Wait -- Tracy doesn't acknowledge her full-blooded sister's gifts either? If that's the case, maybe she just one of those people who doesn't acknowledge gifts. She's not slighting you in particular, that's just the way she does things -- whether or not that's rude is another question.

What to do about it? If it bothers you, can you maybe be a little passive aggressive about it, if confrontation isn't an option? The next time you're having a regular old conversation with her, be all like "Oh, so-and-so got me this wonderful something-or-other, it's fantastic. I must remember to thank her!" If you want to be slightly snarky, then continue with "I know I appreciate it when people go out of their way to thank me for the things I send -- I try to put a lot of effort into my gifts."

Personally, I'd just stop sending Tracy her gifts. There's always the chance she might be feeling awkward because she didn't get you anything.
posted by cgg at 2:26 PM on December 12, 2008

You are concerning yourself with too much, I am afraid. Give the gifts and feel warm and fuzzy inside knowing that you are a kind and giving person. If the gifts aren't ones of high value or deep sentiments, then I think you should be fine giving with no expectations of any type of tangible or emotional return.

This certainly doesn't excuse an adult for not acknowledging thanks for a gift given out of kindness, but - you are not her, so take the high road. Merry Christmas!
posted by Brettus at 2:30 PM on December 12, 2008 [3 favorites]

A gift is only a gift if you don't expect anything in return.

Give the gifts only if you want to. If you give with the expectation of getting a gift in return or an acknowledgement, then you're wasting your time with Tracey. Stop - you shouldn't give a gift if it only makes you feel worse, just because the recipient is too ignorant to acknowledge it.
posted by HeyAllie at 2:30 PM on December 12, 2008

If you don't want to give giving her gifts, then stop. But don't invent excuses. You already know that she doesn't send thank you notes; she doesn't thank the sister she grew up with. You want to tell yourself that you don't want to be some kind of creepy relative, but it's pretty clear you just don't want to give gifts to someone who doesn't thank you.

So don't.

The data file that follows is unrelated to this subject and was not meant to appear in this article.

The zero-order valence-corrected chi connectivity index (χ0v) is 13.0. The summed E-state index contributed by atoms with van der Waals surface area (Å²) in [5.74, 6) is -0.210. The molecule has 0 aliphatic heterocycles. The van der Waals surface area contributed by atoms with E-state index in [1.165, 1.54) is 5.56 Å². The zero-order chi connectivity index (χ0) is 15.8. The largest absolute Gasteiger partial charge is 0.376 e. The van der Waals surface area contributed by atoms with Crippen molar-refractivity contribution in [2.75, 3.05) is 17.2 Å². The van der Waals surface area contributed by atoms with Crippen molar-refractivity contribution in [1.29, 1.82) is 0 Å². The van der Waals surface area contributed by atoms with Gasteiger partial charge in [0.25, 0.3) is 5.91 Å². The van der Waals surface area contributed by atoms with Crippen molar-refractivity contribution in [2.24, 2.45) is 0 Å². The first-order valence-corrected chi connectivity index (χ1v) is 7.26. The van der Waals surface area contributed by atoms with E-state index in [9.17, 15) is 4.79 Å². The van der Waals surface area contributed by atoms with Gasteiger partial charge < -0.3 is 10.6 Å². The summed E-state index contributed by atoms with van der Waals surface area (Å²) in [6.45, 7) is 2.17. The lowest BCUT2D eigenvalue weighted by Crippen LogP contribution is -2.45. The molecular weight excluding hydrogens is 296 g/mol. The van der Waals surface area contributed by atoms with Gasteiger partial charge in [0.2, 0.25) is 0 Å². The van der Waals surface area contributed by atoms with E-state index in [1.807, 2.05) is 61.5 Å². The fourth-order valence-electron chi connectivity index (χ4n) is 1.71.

posted by Hildegarde at 2:34 PM on December 12, 2008 [2 favorites]

Additionally, if you really want to get a thank you, call her on the 26th and ask if your gift arrived.
posted by Hildegarde at 2:36 PM on December 12, 2008

in your place, I'd still send them both gifts, but Abigail's would be nicer. not hugely different, or vastly more expensive, just a bit...better. That way, you don't offend anyone, but still feel like you're rewarding the person who appreciates your gifts.
posted by 5_13_23_42_69_666 at 2:56 PM on December 12, 2008 [1 favorite]

Expecting gratitude is kind of missing the point of giving things away.
posted by mandal at 3:00 PM on December 12, 2008 [6 favorites]

Personally, I think you should just keep sending the gifts with the hope that both Abigail and Tracy find some use or enjoyment in whatever you send them. And hold no expectations whatsoever on whether either of them acknowledge them or thank you.

Furthermore, let's look at the situation you've described. You send them both modest gifts. Tracy doesn't acknowledge it. You feel used.

To me, this indicates that there's some other issue at hand, bigger than the gift itself, cause honestly, this seems like it's a very, very small deal. It seems to me you are feeling a little lonely, underappreciated, and want some attention in your life, and right now you are hoping gifts will get you some of of that.

I would encourage you to get out in the world, meet some more people, or become chummier with the ones you know.

If you do this, I think you will find Tracy's reticence will cease to be an issue.
posted by uxo at 3:05 PM on December 12, 2008 [1 favorite]

There is the Miss Manners approach, where you send one more gift, wait a reasonable time, and when Tracy does not acknowledge the gift, call her and ask her if she received it. When she says yes, explain that you thought that it might have gotten lost because you didn't hear anything about it from her.

If she gets the hint and starts thanking you, good. If she blows you off by saying something like, "Oh, you can just assume I got it or check the tracking number on," you can cut her off. Then, if she complains in the future, you can either take the straightforward route ("Tracy, if you're not going to acknowledge my presents, I'm not going to keep sending them to you. As far as I know, they are falling in a black hole, never to be seen again.") or the passive-aggressive route ("What? Gee, I sent you a present, it may have gotten lost. Can you do me a favor and contact me the moment you receive it, so I know there isn't some issue with your delivery guy?" or "Well, you told me to assume that you received it. Now it's too late to do a chargeback.")
posted by UrineSoakedRube at 3:58 PM on December 12, 2008

What Hildegarde said, if this really matters that much to you.

After my father died, I received flowers from a relative. I was a bit late in sending out thank-you's, and one of them emailed me and asked about them ("I ordered so-and-so from the florist, is that what they sent? Was it o.k.?") I don't think she was really being passive-aggressive about it, since she's a very sweet lady, but it certainly did get an extra thank-you.
posted by Robert Angelo at 4:01 PM on December 12, 2008

I'm going to up uxo, and suggest that maybe the hope might be that by giving gifts, slowly over time, you might break down the barriers between you. That each gift is a small olive branch. It's worked with one but not the other, and it's sad that the hope is not fulfilled.